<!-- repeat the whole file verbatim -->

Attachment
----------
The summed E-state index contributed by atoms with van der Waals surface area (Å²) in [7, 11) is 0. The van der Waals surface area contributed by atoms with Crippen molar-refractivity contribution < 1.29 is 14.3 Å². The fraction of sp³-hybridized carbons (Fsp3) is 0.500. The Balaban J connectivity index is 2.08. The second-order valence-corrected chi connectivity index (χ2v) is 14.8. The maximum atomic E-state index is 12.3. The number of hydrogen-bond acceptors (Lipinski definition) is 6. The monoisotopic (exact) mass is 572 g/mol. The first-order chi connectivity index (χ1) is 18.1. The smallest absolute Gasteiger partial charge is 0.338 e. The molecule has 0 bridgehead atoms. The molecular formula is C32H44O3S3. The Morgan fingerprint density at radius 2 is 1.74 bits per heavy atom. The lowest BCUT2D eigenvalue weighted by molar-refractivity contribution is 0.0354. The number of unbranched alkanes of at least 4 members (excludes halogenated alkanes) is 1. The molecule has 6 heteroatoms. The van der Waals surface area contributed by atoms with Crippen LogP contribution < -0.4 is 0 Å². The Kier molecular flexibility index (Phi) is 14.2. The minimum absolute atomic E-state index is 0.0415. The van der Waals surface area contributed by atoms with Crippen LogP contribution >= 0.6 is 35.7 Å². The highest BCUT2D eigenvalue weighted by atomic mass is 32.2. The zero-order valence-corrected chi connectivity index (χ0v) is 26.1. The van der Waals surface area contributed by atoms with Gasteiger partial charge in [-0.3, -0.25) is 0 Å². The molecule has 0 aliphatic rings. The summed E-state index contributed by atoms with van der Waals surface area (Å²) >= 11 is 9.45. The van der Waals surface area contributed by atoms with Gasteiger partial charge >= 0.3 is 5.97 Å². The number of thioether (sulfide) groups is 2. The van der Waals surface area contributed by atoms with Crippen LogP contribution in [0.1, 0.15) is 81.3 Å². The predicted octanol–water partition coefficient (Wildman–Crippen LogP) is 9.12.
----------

The summed E-state index contributed by atoms with van der Waals surface area (Å²) in [7, 11) is 0. The van der Waals surface area contributed by atoms with Crippen molar-refractivity contribution < 1.29 is 14.3 Å². The fraction of sp³-hybridized carbons (Fsp3) is 0.500. The Balaban J connectivity index is 2.08. The second-order valence-corrected chi connectivity index (χ2v) is 14.8. The maximum atomic E-state index is 12.3. The number of hydrogen-bond acceptors (Lipinski definition) is 6. The monoisotopic (exact) mass is 572 g/mol. The first-order chi connectivity index (χ1) is 18.1. The smallest absolute Gasteiger partial charge is 0.338 e. The molecule has 0 bridgehead atoms. The molecular formula is C32H44O3S3. The Morgan fingerprint density at radius 2 is 1.74 bits per heavy atom. The lowest BCUT2D eigenvalue weighted by molar-refractivity contribution is 0.0354. The number of unbranched alkanes of at least 4 members (excludes halogenated alkanes) is 1. The molecule has 6 heteroatoms. The van der Waals surface area contributed by atoms with Crippen LogP contribution < -0.4 is 0 Å². The Kier molecular flexibility index (Phi) is 14.2. The minimum absolute atomic E-state index is 0.0415. The van der Waals surface area contributed by atoms with Crippen LogP contribution >= 0.6 is 35.7 Å². The highest BCUT2D eigenvalue weighted by atomic mass is 32.2. The zero-order valence-corrected chi connectivity index (χ0v) is 26.1. The van der Waals surface area contributed by atoms with Gasteiger partial charge in [-0.3, -0.25) is 0 Å². The molecule has 0 aliphatic rings. The summed E-state index contributed by atoms with van der Waals surface area (Å²) >= 11 is 9.45. The van der Waals surface area contributed by atoms with Gasteiger partial charge >= 0.3 is 5.97 Å². The number of thioether (sulfide) groups is 2. The van der Waals surface area contributed by atoms with Crippen LogP contribution in [0.1, 0.15) is 81.3 Å². The predicted octanol–water partition coefficient (Wildman–Crippen LogP) is 9.12.